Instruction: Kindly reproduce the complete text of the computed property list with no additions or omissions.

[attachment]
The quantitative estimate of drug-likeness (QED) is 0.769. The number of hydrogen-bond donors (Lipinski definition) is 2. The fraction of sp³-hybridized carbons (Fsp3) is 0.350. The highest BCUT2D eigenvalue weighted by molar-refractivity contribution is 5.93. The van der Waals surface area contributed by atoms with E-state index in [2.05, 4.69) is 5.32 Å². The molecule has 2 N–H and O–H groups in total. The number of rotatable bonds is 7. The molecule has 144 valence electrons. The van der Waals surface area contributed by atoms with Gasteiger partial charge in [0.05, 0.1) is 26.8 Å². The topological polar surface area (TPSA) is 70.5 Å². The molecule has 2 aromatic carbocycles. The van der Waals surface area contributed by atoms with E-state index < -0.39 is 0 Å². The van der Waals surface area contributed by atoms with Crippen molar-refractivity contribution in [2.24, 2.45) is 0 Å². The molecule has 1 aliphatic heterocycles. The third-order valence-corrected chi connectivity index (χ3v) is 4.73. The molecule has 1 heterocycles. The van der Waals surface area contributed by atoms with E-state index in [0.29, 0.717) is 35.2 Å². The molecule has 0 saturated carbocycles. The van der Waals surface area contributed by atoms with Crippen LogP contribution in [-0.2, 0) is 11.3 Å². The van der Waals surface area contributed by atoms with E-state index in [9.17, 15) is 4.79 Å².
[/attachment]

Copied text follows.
The quantitative estimate of drug-likeness (QED) is 0.769. The number of hydrogen-bond donors (Lipinski definition) is 2. The fraction of sp³-hybridized carbons (Fsp3) is 0.350. The highest BCUT2D eigenvalue weighted by molar-refractivity contribution is 5.93. The van der Waals surface area contributed by atoms with E-state index in [2.05, 4.69) is 5.32 Å². The molecule has 2 N–H and O–H groups in total. The number of rotatable bonds is 7. The molecule has 144 valence electrons. The van der Waals surface area contributed by atoms with Gasteiger partial charge in [0.05, 0.1) is 26.8 Å². The topological polar surface area (TPSA) is 70.5 Å². The molecule has 2 aromatic carbocycles. The van der Waals surface area contributed by atoms with E-state index < -0.39 is 0 Å². The van der Waals surface area contributed by atoms with Crippen molar-refractivity contribution in [2.24, 2.45) is 0 Å². The molecule has 1 aliphatic heterocycles. The third-order valence-corrected chi connectivity index (χ3v) is 4.73. The molecule has 1 heterocycles. The van der Waals surface area contributed by atoms with E-state index in [0.29, 0.717) is 35.2 Å². The molecule has 0 saturated carbocycles. The van der Waals surface area contributed by atoms with Crippen LogP contribution in [-0.2, 0) is 11.3 Å². The van der Waals surface area contributed by atoms with E-state index in [9.17, 15) is 4.79 Å².